Renewal zone delay imperils B.J. Alan jobs

The fireworks business might take its jobs to Pennsylvania.
WASHINGTON -- An effort to expand the boundaries of the Youngstown Renewal Community is encountering obstacles in the Bush administration and on Capitol Hill.
Youngstown is one of dozens of renewal communities nationwide, a federal designation intended to spur economic development by offering businesses tax incentives to operate in economically distressed areas.
But only part of Youngstown is included in the renewal community.
The headquarters of fireworks distributor B.J. Alan Co. is just outside the zone, and the company is threatening to move its plant, and its 250 jobs, to Pennsylvania unless the zone is expanded to include the company's base on Martin Luther King Jr. Boulevard.
Pleas rejected
The U.S. Department of Housing and Urban Development, which oversees the Renewal Community program, has rejected entreaties from B.J. Alan and Youngstown and state officials to expand the zone.
The agency "lacks a basis in statute and regulation for making any change at this time," a top HUD official wrote last year to Youngstown's mayor.
With hundreds of jobs hanging in the balance, city and company officials appealed for help to Ohio's two Republican senators -- Mike DeWine and George V. Voinovich -- and Democratic Rep. Tim Ryan of Niles.
Mary Anne Walsh, Ryan's chief of staff, said the congressman plans to introduce legislation authorizing HUD to broaden renewal communities to include tracts of land -- such as the area around B.J. Alan's headquarters -- that are populated by businesses but not people.
"Our hope is that it will be nothing more than a technical correction" to existing legislation, Walsh said, noting that such a change might pass easily. "But legislation still takes time, and you need to make sure that the legislative language that you draft actually addresses the problem."
Less optimistic
DeWine spokesman Mike Dawson was less optimistic. He said HUD officials and some lawmakers are wary of changing the Renewal Community designation process.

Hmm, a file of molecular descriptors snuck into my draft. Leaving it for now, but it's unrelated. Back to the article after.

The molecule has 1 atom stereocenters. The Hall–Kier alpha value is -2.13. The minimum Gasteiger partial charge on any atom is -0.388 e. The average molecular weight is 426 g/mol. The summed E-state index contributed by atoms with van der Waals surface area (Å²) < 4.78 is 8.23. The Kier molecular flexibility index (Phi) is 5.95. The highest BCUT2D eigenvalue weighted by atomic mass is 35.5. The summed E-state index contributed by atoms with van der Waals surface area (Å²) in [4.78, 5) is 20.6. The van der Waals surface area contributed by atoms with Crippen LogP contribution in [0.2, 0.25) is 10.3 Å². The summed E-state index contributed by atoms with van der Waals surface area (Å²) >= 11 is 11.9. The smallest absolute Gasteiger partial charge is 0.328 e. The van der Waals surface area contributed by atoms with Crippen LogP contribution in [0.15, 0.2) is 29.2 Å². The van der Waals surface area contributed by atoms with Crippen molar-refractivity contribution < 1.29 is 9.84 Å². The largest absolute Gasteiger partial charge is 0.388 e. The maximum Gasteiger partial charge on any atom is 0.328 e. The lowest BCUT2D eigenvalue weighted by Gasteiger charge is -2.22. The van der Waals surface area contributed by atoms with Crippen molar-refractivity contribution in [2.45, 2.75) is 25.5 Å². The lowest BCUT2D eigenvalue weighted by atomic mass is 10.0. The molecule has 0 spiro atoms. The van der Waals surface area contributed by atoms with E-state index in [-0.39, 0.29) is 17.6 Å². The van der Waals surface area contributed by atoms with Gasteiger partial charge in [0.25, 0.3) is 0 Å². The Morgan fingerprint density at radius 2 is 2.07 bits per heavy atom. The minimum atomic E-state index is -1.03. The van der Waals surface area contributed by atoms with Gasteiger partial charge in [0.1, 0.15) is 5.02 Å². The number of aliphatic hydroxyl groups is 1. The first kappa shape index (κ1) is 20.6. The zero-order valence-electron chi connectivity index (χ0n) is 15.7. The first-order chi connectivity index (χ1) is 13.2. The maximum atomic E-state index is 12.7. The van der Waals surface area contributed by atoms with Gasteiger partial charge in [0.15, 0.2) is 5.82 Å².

"We have tried to resolve the situation, but so far haven't found a way around HUD's objection," Dawson said. "We've got more hurdles to climb."
Youngstown Mayor George M. McKelvey said he wants DeWine, Voinovich and Ryan to make the expansion of the Youngstown renewal community a higher priority.
"The wheels of legislation in Washington move very, very slowly. Unfortunately, that slowness could cost Youngstown -- which can't afford to lose any jobs -- 200 to 300 jobs," McKelvey said. "I would hope that those facts would help the congressman and senators move this item a little higher up on their agendas."
The lawmakers say the issue is already a priority. Voinovich's spokeswoman pointed to the senator's role in securing money for urban renewal in Youngstown.
Warehouse needed
B.J. Alan officials say the company needs to build a new warehouse, which would create as many as 150 jobs. But without tax breaks, company officials assert, it will be cheaper to move the entire fireworks operation to Wheatland, Pa., where B.J. Alan recently opened a new warehouse.
"At this point, our conclusion is that without the renewal community designation, it just does not look like it is economically viable to build the warehouse space we need in the city of Youngstown," said William Weimer, B.J. Alan's vice president and general counsel. "But we want to stay here."
B.J. Alan officials have said they will decide whether to relocate within the next six months.
In the letter to McKelvey, HUD Assistant Secretary Roy A. Bernardi said he "agrees that boundary changes in the case of Youngstown and other [renewal communities] may, in appropriate cases, enhance the effectiveness of the tax incentives in improving the situation in these highly distressed communities."
Bernardi said HUD would reconsider Youngstown's proposed boundary changes sometime in 2003 and might propose "changing the law to authorize meritorious boundary changes."
But HUD spokesman Brian Sullivan said such recommendations aren't imminent, because the agency will have to analyze a vast amount of tax data when companies file their taxes next month. It wasn't clear whether Congress would be able to approve any HUD recommendations in time to meet B.J. Alan's self-imposed six-month deadline for deciding whether to leave Youngstown.

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